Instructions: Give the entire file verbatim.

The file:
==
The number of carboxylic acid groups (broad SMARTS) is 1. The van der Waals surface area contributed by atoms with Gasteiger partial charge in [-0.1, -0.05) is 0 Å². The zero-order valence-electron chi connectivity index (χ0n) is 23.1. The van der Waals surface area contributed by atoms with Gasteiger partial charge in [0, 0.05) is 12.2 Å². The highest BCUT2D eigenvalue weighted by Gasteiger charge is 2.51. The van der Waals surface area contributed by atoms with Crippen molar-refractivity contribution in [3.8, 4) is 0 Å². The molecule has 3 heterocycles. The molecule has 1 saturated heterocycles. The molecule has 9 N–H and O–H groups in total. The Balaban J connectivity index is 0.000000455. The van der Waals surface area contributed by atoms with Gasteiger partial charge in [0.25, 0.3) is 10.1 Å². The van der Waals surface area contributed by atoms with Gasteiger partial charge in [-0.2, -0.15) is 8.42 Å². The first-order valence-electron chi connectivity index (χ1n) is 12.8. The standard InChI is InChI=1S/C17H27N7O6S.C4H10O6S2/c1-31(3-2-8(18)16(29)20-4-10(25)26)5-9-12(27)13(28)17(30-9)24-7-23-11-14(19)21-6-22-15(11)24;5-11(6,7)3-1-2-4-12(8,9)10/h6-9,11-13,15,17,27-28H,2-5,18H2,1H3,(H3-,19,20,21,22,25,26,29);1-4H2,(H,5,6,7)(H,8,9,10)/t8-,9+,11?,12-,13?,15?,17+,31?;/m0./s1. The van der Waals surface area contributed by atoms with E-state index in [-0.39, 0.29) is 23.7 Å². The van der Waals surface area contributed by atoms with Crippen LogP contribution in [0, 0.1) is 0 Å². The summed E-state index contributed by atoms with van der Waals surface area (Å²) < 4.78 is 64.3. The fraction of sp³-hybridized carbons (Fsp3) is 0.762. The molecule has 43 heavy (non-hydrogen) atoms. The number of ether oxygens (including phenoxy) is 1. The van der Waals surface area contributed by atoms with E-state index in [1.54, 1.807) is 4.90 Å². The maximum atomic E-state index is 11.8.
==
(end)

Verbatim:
The number of carboxylic acid groups (broad SMARTS) is 1. The van der Waals surface area contributed by atoms with Gasteiger partial charge in [-0.1, -0.05) is 0 Å². The zero-order valence-electron chi connectivity index (χ0n) is 23.1. The van der Waals surface area contributed by atoms with Gasteiger partial charge in [0, 0.05) is 12.2 Å². The highest BCUT2D eigenvalue weighted by Gasteiger charge is 2.51. The van der Waals surface area contributed by atoms with Crippen molar-refractivity contribution in [3.8, 4) is 0 Å². The molecule has 3 heterocycles. The molecule has 1 saturated heterocycles. The molecule has 9 N–H and O–H groups in total. The Balaban J connectivity index is 0.000000455. The van der Waals surface area contributed by atoms with Gasteiger partial charge in [0.25, 0.3) is 10.1 Å². The van der Waals surface area contributed by atoms with Gasteiger partial charge in [-0.2, -0.15) is 8.42 Å². The first-order valence-electron chi connectivity index (χ1n) is 12.8. The standard InChI is InChI=1S/C17H27N7O6S.C4H10O6S2/c1-31(3-2-8(18)16(29)20-4-10(25)26)5-9-12(27)13(28)17(30-9)24-7-23-11-14(19)21-6-22-15(11)24;5-11(6,7)3-1-2-4-12(8,9)10/h6-9,11-13,15,17,27-28H,2-5,18H2,1H3,(H3-,19,20,21,22,25,26,29);1-4H2,(H,5,6,7)(H,8,9,10)/t8-,9+,11?,12-,13?,15?,17+,31?;/m0./s1. The van der Waals surface area contributed by atoms with E-state index in [-0.39, 0.29) is 23.7 Å². The van der Waals surface area contributed by atoms with Crippen LogP contribution in [0, 0.1) is 0 Å². The summed E-state index contributed by atoms with van der Waals surface area (Å²) < 4.78 is 64.3. The fraction of sp³-hybridized carbons (Fsp3) is 0.762. The molecule has 43 heavy (non-hydrogen) atoms. The number of ether oxygens (including phenoxy) is 1. The van der Waals surface area contributed by atoms with E-state index in [1.54, 1.807) is 4.90 Å². The maximum atomic E-state index is 11.8.